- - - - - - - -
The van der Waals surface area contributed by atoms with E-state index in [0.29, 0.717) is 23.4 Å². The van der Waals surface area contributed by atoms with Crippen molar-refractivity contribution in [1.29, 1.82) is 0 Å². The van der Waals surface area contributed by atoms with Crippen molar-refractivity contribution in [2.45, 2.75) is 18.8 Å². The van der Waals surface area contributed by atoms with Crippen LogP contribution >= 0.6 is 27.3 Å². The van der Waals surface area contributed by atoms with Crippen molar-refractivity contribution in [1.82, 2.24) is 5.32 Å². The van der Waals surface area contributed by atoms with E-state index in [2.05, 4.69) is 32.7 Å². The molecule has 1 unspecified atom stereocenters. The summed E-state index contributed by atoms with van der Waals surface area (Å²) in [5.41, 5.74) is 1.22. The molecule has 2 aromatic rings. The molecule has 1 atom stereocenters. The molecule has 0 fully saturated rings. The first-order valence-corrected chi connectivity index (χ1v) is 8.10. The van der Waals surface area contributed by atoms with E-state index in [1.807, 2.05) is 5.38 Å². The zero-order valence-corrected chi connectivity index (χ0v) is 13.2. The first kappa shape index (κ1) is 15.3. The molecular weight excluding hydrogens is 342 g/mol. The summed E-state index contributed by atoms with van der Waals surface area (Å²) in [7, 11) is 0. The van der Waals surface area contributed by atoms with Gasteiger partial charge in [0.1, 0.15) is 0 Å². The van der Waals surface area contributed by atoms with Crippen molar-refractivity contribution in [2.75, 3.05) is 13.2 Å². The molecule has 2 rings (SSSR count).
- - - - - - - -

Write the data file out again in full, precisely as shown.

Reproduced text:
The van der Waals surface area contributed by atoms with E-state index in [0.29, 0.717) is 23.4 Å². The van der Waals surface area contributed by atoms with Crippen molar-refractivity contribution in [1.29, 1.82) is 0 Å². The van der Waals surface area contributed by atoms with Crippen molar-refractivity contribution in [2.45, 2.75) is 18.8 Å². The van der Waals surface area contributed by atoms with Crippen LogP contribution >= 0.6 is 27.3 Å². The van der Waals surface area contributed by atoms with Crippen molar-refractivity contribution in [1.82, 2.24) is 5.32 Å². The van der Waals surface area contributed by atoms with E-state index in [2.05, 4.69) is 32.7 Å². The molecule has 1 unspecified atom stereocenters. The summed E-state index contributed by atoms with van der Waals surface area (Å²) in [5.41, 5.74) is 1.22. The molecule has 2 aromatic rings. The molecule has 1 atom stereocenters. The molecule has 0 fully saturated rings. The first-order valence-corrected chi connectivity index (χ1v) is 8.10. The van der Waals surface area contributed by atoms with E-state index in [1.807, 2.05) is 5.38 Å². The zero-order valence-corrected chi connectivity index (χ0v) is 13.2. The first kappa shape index (κ1) is 15.3. The molecular weight excluding hydrogens is 342 g/mol. The summed E-state index contributed by atoms with van der Waals surface area (Å²) in [7, 11) is 0. The van der Waals surface area contributed by atoms with Gasteiger partial charge in [0.1, 0.15) is 0 Å². The van der Waals surface area contributed by atoms with Crippen molar-refractivity contribution in [2.75, 3.05) is 13.2 Å². The molecule has 2 rings (SSSR count).